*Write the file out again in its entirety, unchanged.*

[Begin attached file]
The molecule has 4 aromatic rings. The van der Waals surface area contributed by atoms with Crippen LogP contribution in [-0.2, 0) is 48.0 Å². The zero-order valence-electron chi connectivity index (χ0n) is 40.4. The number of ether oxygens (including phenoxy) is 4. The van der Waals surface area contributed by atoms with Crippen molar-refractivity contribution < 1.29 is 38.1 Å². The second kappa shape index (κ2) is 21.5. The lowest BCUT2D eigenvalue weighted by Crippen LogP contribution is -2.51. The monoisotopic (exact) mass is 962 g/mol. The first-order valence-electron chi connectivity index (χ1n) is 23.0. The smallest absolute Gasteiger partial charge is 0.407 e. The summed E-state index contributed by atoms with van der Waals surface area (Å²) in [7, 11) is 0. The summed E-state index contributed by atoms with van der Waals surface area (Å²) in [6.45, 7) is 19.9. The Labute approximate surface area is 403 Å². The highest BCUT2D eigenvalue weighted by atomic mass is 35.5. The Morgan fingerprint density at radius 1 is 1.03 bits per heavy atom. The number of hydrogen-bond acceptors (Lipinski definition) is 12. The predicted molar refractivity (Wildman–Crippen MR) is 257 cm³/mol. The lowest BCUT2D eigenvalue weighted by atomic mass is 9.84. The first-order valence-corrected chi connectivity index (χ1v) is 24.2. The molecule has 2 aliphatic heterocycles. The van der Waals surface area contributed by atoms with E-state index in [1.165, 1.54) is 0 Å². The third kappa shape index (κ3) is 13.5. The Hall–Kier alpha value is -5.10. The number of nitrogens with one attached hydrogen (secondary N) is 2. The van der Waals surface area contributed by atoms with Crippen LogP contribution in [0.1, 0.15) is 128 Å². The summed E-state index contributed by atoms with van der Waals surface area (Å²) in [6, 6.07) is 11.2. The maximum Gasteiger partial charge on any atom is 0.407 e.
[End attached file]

The molecule has 4 aromatic rings. The van der Waals surface area contributed by atoms with Crippen LogP contribution in [-0.2, 0) is 48.0 Å². The zero-order valence-electron chi connectivity index (χ0n) is 40.4. The number of ether oxygens (including phenoxy) is 4. The van der Waals surface area contributed by atoms with Crippen molar-refractivity contribution < 1.29 is 38.1 Å². The second kappa shape index (κ2) is 21.5. The lowest BCUT2D eigenvalue weighted by Crippen LogP contribution is -2.51. The monoisotopic (exact) mass is 962 g/mol. The first-order valence-electron chi connectivity index (χ1n) is 23.0. The smallest absolute Gasteiger partial charge is 0.407 e. The summed E-state index contributed by atoms with van der Waals surface area (Å²) in [7, 11) is 0. The summed E-state index contributed by atoms with van der Waals surface area (Å²) in [6.45, 7) is 19.9. The Labute approximate surface area is 403 Å². The highest BCUT2D eigenvalue weighted by atomic mass is 35.5. The Morgan fingerprint density at radius 1 is 1.03 bits per heavy atom. The number of hydrogen-bond acceptors (Lipinski definition) is 12. The predicted molar refractivity (Wildman–Crippen MR) is 257 cm³/mol. The lowest BCUT2D eigenvalue weighted by atomic mass is 9.84. The first-order valence-corrected chi connectivity index (χ1v) is 24.2. The molecule has 2 aliphatic heterocycles. The van der Waals surface area contributed by atoms with E-state index in [1.165, 1.54) is 0 Å². The third kappa shape index (κ3) is 13.5. The Hall–Kier alpha value is -5.10. The number of nitrogens with one attached hydrogen (secondary N) is 2. The van der Waals surface area contributed by atoms with Crippen LogP contribution in [0.1, 0.15) is 128 Å². The summed E-state index contributed by atoms with van der Waals surface area (Å²) in [6, 6.07) is 11.2. The maximum Gasteiger partial charge on any atom is 0.407 e.